Finally, I want to touch on the environmental aspect. We had an interesting session in Asia‑Pacific this year talking about the carbon footprint of the Internet. While we have noticed there is the rise of people online and the amount of time spent online, does the carbon footprint of the Internet affect the overall percentage of the carbon output of the countries.
The Internet itself is relatively clean piece of technology, but it does depend on the power grids that are in each jurisdiction. It depends very much on which ISPs, the power grids and electricity use, if it is connected to renewable source or nonrenewable source.
There was a pilot study done for six different jurisdictions in Asia‑Pacific. Hopefully, this coming year there will be an expansion of 15 to 20, looking at different dimensions from the efficiency of the Internet, from the economic aspect and from the energy aspect.
The three different axes can show and allow us to compare across the different jurisdictions to see how we can improve and going forward how to take the findings to actually go to our different Ministers of energy, different Ministers of ICT to kind of encourage them to look into these things, to green the Internet and allow us to maintain the sustainability of the Internet as a whole. Thank you.
>> MODERATOR: Thank you, Jennifer. Please do share the link to the study. I'm sure it will be of great interest of the ones following the issue.
I will now move to the African Region with Barrack Otieno from Kictanet, the ICT network. The floor is yours.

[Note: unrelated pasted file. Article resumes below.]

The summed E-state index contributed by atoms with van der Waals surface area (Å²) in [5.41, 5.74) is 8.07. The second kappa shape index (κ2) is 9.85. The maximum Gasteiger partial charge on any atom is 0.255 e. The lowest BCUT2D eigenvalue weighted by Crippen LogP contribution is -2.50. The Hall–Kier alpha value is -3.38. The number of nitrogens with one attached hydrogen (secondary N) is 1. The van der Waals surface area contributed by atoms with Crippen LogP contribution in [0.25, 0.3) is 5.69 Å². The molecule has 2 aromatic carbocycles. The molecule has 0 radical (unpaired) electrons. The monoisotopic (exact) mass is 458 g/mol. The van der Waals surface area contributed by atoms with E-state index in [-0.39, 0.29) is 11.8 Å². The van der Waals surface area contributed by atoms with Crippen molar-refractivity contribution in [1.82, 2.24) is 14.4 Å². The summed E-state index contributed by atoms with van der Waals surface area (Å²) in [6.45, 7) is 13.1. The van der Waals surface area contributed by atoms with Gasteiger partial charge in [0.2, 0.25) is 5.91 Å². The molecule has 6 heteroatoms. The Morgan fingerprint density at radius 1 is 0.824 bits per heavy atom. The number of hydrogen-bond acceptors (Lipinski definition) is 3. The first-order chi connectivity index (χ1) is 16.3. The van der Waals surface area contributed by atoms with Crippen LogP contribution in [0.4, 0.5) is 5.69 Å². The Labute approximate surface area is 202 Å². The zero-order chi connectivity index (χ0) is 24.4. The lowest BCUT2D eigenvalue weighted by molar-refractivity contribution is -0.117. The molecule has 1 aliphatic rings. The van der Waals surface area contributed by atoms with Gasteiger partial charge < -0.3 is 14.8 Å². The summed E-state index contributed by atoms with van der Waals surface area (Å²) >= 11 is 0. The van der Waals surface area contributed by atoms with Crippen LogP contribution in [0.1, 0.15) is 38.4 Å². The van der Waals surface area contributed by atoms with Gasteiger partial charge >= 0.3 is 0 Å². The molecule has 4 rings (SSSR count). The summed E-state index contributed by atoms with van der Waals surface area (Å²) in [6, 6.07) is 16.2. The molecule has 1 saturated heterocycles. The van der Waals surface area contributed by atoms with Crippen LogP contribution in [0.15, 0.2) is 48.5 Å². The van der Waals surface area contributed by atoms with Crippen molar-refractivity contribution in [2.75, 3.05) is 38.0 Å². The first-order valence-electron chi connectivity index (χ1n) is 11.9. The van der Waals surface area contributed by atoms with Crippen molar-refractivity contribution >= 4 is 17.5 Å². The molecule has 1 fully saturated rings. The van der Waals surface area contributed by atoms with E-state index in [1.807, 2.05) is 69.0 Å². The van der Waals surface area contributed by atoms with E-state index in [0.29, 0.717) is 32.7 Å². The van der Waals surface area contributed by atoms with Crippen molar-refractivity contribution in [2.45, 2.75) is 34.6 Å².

>> Barrack Otieno: Thank you. I will try to follow suit and be brief. My name is Barrack Otieno. I'm from the Kictanet network. Currently our tag line is the power of communities. We're doing a number of initiatives or engaging a number of initiatives aimed at contributing to the subject that we're talking about. I will focus on matters that touch on agenda and the environmental issues that are: Shaping how the Internet of the issue should be like.
I will focus on three core or three key initiatives and I will also touch on principles because I believe that one of the important outputs of this session is to come up with principles that will help us shape or guide the Internet of the future.
We have been working in the area of community or of ensuring that more people in the communities are able to access the Internet. And we have had a project with APC, the lock net community championing the community networks. This is significant for the future, we are trying to bring the power of the Internet at community level.
Communities should be able to design and build infrastructure that suits their needs and that addresses their issues at local level.
So more of a bottom‑up process of ensuring that communities are involved in Internet governance processes.
May I also state that recognizing the ICT action network has been convening the Kenya Internet governance Forum. We're in our 17th edition. We have focused on a range of issues from the year 2008, starting off with infrastructure issues to current issues that are focusing more on the user or human centered design issues such as AI and data protection issues to name but a few.
In the 17 years, we saw it fit in 2016 to start the Kenya School of Internet governance. And to date we have trained over 300 participants that are active practitioners in their own way, championing various aspects of the Internet that have actually been discussed by the previous panelists. I think the community networks initiative has been very significant. Because we're seeing it is not only in Kenya, I'm aware it is also taking place in other African countries. It has brought forth issues that are important pillars for the Internet of the future.